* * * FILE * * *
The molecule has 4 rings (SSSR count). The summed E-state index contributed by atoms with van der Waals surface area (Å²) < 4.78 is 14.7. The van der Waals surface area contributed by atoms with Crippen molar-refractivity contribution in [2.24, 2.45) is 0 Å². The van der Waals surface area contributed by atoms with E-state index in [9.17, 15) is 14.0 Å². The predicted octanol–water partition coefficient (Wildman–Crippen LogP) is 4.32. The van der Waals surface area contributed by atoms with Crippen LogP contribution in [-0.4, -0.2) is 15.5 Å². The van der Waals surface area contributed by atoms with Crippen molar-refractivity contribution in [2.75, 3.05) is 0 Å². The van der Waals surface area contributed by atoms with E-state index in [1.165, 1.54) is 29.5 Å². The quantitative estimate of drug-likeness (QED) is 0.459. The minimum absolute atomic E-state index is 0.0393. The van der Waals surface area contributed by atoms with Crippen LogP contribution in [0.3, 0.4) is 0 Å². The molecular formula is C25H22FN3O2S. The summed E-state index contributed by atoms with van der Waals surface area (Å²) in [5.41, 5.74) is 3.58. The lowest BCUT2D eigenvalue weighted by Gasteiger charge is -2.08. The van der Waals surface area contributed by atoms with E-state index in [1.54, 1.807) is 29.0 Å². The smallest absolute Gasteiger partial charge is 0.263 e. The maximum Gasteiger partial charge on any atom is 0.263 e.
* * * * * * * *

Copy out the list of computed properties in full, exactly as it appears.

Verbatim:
The molecule has 4 rings (SSSR count). The summed E-state index contributed by atoms with van der Waals surface area (Å²) < 4.78 is 14.7. The van der Waals surface area contributed by atoms with Crippen molar-refractivity contribution in [2.24, 2.45) is 0 Å². The van der Waals surface area contributed by atoms with E-state index in [9.17, 15) is 14.0 Å². The predicted octanol–water partition coefficient (Wildman–Crippen LogP) is 4.32. The van der Waals surface area contributed by atoms with Crippen LogP contribution in [-0.4, -0.2) is 15.5 Å². The van der Waals surface area contributed by atoms with Crippen molar-refractivity contribution in [2.75, 3.05) is 0 Å². The van der Waals surface area contributed by atoms with E-state index in [1.165, 1.54) is 29.5 Å². The quantitative estimate of drug-likeness (QED) is 0.459. The minimum absolute atomic E-state index is 0.0393. The van der Waals surface area contributed by atoms with Crippen LogP contribution in [0.3, 0.4) is 0 Å². The molecular formula is C25H22FN3O2S. The summed E-state index contributed by atoms with van der Waals surface area (Å²) in [5.41, 5.74) is 3.58. The lowest BCUT2D eigenvalue weighted by Gasteiger charge is -2.08. The van der Waals surface area contributed by atoms with E-state index in [1.54, 1.807) is 29.0 Å². The smallest absolute Gasteiger partial charge is 0.263 e. The maximum Gasteiger partial charge on any atom is 0.263 e.